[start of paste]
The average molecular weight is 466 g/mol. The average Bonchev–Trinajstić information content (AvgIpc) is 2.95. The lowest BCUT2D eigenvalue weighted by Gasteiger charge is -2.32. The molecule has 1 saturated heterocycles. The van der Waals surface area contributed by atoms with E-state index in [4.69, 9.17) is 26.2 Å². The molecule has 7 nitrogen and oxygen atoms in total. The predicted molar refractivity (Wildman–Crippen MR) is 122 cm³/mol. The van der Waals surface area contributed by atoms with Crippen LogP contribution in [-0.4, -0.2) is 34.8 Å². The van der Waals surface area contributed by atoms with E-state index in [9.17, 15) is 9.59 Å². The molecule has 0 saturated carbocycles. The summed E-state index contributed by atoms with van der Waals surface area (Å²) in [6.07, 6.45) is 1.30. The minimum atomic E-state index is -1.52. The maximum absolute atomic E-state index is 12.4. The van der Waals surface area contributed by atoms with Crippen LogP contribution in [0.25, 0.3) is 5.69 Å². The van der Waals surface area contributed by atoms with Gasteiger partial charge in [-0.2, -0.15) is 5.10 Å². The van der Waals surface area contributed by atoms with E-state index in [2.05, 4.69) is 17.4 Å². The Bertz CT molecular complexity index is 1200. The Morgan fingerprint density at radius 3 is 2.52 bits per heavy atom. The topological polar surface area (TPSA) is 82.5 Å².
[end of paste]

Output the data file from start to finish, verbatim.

The average molecular weight is 466 g/mol. The average Bonchev–Trinajstić information content (AvgIpc) is 2.95. The lowest BCUT2D eigenvalue weighted by Gasteiger charge is -2.32. The molecule has 1 saturated heterocycles. The van der Waals surface area contributed by atoms with E-state index in [4.69, 9.17) is 26.2 Å². The molecule has 7 nitrogen and oxygen atoms in total. The predicted molar refractivity (Wildman–Crippen MR) is 122 cm³/mol. The van der Waals surface area contributed by atoms with Crippen LogP contribution in [-0.4, -0.2) is 34.8 Å². The van der Waals surface area contributed by atoms with E-state index in [9.17, 15) is 9.59 Å². The molecule has 0 saturated carbocycles. The summed E-state index contributed by atoms with van der Waals surface area (Å²) in [6.07, 6.45) is 1.30. The minimum atomic E-state index is -1.52. The maximum absolute atomic E-state index is 12.4. The van der Waals surface area contributed by atoms with Crippen LogP contribution in [0.25, 0.3) is 5.69 Å². The van der Waals surface area contributed by atoms with Gasteiger partial charge in [-0.2, -0.15) is 5.10 Å². The van der Waals surface area contributed by atoms with E-state index in [2.05, 4.69) is 17.4 Å². The Bertz CT molecular complexity index is 1200. The Morgan fingerprint density at radius 3 is 2.52 bits per heavy atom. The topological polar surface area (TPSA) is 82.5 Å².